Dr. Gheist : an Autobiography from the Midlands. (E. and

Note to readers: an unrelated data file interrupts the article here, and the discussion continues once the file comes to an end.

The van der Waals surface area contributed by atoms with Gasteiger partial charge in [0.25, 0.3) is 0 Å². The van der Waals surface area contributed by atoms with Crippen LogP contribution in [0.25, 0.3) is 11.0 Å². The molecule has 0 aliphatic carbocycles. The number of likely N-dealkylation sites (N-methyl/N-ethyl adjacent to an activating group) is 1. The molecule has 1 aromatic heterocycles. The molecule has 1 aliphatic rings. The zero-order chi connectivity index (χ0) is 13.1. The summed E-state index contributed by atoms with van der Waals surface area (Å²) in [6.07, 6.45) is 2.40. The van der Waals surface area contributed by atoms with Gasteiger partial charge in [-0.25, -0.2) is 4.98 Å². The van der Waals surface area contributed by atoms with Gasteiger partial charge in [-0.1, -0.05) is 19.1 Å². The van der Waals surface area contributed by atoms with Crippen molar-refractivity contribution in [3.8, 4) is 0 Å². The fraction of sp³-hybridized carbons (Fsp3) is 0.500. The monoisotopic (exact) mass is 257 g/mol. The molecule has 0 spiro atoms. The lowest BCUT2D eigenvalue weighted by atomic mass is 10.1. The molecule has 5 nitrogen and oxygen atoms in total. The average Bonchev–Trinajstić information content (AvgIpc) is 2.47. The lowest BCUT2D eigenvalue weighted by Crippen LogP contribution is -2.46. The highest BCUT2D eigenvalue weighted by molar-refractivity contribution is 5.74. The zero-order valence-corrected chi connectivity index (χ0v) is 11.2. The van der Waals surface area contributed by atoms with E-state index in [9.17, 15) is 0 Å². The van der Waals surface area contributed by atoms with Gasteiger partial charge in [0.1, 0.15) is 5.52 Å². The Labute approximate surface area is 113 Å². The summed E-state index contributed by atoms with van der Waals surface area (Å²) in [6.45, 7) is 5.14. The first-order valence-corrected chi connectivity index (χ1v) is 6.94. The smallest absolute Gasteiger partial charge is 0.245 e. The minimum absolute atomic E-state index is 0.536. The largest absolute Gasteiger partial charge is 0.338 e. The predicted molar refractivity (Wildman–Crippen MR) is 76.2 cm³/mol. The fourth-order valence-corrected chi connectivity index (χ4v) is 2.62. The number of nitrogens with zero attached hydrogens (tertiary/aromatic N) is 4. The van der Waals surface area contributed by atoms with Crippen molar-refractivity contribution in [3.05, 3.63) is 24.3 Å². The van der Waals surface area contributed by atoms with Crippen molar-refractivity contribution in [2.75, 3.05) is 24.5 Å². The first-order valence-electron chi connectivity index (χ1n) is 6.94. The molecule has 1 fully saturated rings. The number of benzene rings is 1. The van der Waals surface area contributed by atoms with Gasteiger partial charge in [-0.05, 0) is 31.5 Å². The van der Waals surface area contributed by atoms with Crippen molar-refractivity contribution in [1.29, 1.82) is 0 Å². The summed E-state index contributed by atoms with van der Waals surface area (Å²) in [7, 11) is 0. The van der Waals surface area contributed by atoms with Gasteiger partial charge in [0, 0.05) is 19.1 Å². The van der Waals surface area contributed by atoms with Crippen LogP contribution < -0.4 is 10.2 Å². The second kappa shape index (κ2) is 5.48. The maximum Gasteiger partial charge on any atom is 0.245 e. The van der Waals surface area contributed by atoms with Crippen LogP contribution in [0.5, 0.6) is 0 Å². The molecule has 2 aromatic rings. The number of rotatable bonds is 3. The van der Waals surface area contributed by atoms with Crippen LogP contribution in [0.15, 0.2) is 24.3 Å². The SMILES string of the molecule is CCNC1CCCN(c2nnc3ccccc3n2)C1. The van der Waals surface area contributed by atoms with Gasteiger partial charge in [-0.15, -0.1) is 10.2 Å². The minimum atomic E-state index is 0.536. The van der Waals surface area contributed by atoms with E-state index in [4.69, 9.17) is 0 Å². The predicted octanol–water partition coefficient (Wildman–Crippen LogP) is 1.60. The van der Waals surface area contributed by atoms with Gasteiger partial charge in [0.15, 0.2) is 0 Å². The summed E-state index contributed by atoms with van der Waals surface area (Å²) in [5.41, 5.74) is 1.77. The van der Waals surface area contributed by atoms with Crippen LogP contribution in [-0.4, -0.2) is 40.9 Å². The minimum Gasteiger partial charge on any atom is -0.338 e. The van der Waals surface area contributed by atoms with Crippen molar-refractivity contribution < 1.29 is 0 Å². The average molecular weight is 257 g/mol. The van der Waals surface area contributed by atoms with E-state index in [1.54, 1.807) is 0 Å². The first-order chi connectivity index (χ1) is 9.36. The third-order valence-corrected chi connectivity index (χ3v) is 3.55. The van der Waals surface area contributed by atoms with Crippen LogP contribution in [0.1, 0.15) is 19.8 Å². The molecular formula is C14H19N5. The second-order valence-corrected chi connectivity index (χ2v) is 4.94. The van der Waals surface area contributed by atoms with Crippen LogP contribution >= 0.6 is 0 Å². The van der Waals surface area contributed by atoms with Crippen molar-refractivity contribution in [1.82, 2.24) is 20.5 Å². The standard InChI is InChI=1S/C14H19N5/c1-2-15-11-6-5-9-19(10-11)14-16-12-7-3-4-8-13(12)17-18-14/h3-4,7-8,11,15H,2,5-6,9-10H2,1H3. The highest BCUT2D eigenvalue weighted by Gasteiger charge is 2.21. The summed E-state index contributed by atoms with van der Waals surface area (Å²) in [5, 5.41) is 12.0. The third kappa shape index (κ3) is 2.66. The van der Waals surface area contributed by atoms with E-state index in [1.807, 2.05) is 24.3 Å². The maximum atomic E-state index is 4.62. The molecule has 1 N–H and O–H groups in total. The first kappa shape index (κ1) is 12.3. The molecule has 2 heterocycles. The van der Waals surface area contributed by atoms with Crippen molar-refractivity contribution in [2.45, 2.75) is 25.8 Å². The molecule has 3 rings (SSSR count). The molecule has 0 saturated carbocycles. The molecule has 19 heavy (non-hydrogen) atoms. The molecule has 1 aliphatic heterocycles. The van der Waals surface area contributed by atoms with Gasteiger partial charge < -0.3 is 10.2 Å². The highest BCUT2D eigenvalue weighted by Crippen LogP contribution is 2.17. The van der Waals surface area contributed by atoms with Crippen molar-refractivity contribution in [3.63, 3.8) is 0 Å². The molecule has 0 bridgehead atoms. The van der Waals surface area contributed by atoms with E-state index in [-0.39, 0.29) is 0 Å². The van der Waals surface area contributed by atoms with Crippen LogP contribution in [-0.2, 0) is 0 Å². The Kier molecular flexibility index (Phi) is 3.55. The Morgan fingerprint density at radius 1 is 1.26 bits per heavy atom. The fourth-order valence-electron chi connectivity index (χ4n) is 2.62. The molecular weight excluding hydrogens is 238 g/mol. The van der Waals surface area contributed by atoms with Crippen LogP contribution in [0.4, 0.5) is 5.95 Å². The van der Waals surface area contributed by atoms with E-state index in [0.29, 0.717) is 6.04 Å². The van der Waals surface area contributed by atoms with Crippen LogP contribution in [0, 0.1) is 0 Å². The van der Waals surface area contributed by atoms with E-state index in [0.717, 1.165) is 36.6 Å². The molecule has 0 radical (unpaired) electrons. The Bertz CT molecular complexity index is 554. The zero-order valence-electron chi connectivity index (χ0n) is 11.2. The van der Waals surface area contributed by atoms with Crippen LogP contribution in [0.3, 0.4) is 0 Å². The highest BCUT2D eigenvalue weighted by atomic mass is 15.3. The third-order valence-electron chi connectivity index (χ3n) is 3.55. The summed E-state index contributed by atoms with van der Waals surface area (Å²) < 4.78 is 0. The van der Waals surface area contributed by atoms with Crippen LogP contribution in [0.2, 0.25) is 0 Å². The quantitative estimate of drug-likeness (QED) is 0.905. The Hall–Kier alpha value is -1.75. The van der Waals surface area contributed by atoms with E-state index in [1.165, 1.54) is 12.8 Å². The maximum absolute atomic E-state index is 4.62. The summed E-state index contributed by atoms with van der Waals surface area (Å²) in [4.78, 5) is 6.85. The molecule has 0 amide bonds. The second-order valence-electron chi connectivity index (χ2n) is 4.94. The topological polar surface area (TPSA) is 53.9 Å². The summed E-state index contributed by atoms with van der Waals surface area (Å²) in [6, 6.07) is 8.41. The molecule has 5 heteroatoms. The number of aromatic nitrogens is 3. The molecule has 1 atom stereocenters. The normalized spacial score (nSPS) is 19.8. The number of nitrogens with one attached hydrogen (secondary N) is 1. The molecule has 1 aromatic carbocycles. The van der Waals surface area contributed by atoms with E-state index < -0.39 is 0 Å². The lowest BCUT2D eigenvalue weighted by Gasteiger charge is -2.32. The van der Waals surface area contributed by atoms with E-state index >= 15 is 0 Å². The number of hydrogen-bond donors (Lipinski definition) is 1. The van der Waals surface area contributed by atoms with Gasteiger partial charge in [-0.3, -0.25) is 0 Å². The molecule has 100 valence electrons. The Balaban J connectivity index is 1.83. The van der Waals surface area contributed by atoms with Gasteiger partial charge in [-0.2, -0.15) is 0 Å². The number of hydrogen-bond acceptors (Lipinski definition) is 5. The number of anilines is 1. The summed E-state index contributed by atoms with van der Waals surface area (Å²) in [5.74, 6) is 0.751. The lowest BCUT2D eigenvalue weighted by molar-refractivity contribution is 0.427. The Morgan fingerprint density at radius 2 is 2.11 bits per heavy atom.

S. Livingstone, Edinburgh.)—" Dr. Gheist" professes to be a country doctor retired from practice ; "now a very old man," he says of himself, in his preface. One soon begins to doubt the accuracy of this description, and the doubt is confirmed when we find him, ap- parently early in his practice, called in on occasion of an accident which had occurred when "the Empress of Austria was out with her suite," and young enough to fall in love with the lady whom he attended. If an author assumes a disguise, he should adapt it to himself a little more cleverly. Apart from this, there is plenty of sound sense.in this volume. The writer, in fact, is evidently keenly interested in the practice of medicine, as it is carried on at present. Nothing in his volume is more manifestly in earnest than his com- plaints of the way in which London " consultants " (i.e., physicians or surgeons whom patients are sent up or go up to consult) appro- priate cases that belong to country practitioners. There is no mis- take, again, about the earnestness with which a very unflattering description of a lady doctor—Dr. Mary Molliere—is given. We may commend to the notice of oar readers what the writer says of the "Club" system. It is,—" A young doctor may think it infra dig. to be paid a small salary for attending the members of a Club; but he should reflect that he is helping to carry out a very valuable applica- tion of the provident principle, and that there is nothing in which there is more pauperisation than in the practice of medicine."